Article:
The Hawks in particular have been a team that has come up against the wall that is Cathedral. But not so long ago, the program ended up in the state finals.

After:Takeaways from Decatur Central’s first installment of football action in a four-way home scrimmage

Now, the team will face Lafayette Mccutcheon and Harrison schools, as well as conference opponent Plainfield. While Decatur Central has some things to sort out, losing some of its many key players in Javon Tracy, Kaleb Hicks and a plethora of defensive players, the section is giving them the go-ahead to return to the state finals.

It won’t be easy. Harrison finished last season with an 8-2 record and Plainfield is still a challenge, but none of them are Cathedral, which was the only thing stopping the Hawks from potentially making the Finals these last years.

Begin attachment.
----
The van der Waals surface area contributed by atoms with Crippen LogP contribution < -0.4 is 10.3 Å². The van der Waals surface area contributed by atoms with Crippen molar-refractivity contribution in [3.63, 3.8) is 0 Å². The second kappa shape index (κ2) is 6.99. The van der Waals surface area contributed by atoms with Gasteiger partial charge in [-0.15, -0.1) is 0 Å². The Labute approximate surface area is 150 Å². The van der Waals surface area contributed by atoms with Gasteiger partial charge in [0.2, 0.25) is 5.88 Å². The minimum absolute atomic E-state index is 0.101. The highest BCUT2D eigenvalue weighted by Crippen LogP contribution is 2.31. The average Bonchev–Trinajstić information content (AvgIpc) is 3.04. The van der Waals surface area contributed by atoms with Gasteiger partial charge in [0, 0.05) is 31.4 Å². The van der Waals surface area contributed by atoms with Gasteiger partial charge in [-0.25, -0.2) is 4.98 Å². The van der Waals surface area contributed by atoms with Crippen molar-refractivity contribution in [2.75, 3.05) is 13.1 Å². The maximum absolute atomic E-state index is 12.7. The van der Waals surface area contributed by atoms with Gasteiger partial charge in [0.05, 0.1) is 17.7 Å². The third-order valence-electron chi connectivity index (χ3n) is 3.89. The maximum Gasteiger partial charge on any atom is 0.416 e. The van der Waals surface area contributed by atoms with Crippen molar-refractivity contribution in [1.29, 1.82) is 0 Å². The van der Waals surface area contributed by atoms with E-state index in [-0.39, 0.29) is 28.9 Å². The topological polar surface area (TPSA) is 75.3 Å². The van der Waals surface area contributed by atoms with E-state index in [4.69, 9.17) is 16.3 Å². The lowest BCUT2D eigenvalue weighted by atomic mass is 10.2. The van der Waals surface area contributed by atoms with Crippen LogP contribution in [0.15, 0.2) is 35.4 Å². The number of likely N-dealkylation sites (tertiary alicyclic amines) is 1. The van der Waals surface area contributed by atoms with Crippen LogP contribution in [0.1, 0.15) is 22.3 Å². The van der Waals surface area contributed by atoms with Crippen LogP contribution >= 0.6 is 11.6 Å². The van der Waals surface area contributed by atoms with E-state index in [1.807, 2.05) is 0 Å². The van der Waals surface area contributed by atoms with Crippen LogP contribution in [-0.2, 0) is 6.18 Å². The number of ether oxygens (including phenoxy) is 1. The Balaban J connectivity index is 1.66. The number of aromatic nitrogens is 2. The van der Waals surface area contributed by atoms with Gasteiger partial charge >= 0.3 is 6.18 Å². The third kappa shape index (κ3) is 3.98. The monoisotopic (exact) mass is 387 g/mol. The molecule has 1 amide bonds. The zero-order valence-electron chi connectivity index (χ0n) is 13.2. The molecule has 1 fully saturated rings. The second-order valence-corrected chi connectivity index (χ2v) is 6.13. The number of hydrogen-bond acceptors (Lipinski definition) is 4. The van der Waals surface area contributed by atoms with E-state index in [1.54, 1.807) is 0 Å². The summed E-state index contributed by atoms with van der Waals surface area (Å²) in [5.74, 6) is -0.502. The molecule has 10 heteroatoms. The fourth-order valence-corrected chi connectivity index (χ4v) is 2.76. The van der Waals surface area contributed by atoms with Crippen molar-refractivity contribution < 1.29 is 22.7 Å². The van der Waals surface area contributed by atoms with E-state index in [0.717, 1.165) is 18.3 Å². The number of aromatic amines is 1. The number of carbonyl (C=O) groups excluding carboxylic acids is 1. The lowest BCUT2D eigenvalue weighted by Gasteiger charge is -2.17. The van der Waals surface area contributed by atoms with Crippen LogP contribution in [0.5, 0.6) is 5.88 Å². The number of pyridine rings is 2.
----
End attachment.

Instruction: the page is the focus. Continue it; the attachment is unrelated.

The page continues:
Indian Creek head coach Casey Gillin instructs first-year quarterback Arjun Lothe during the Braves' scrimmage with Martinsville on April 22, 2022.

indian stream

Much like Martinsville, Indian Creek is entering its new section and has to do some moving. The Braves were once in the current Monrovia section bracket, which still featured distance, but not as much as they will travel now. The average time between each potential opponent is one hour and 13 minutes.

From a competitive standpoint, the Braves are in interesting territory. Lawrenceburg should be the favorite in their bracket, and South Dearborn, down from Class 4A, could have a productive year at 3A.

Other than that, the section is up for grabs. Indian Creek has a chance to assert itself with a whole new set of opponents, especially those unfamiliar with the Braves.

There are a lot of things Indian Creek needs to work on between now and the start of the tournament, but there are certainly signs pointing up.

Contact journalist Devin Voss at [email protected] or follow him on Twitter at @DevinVoss23.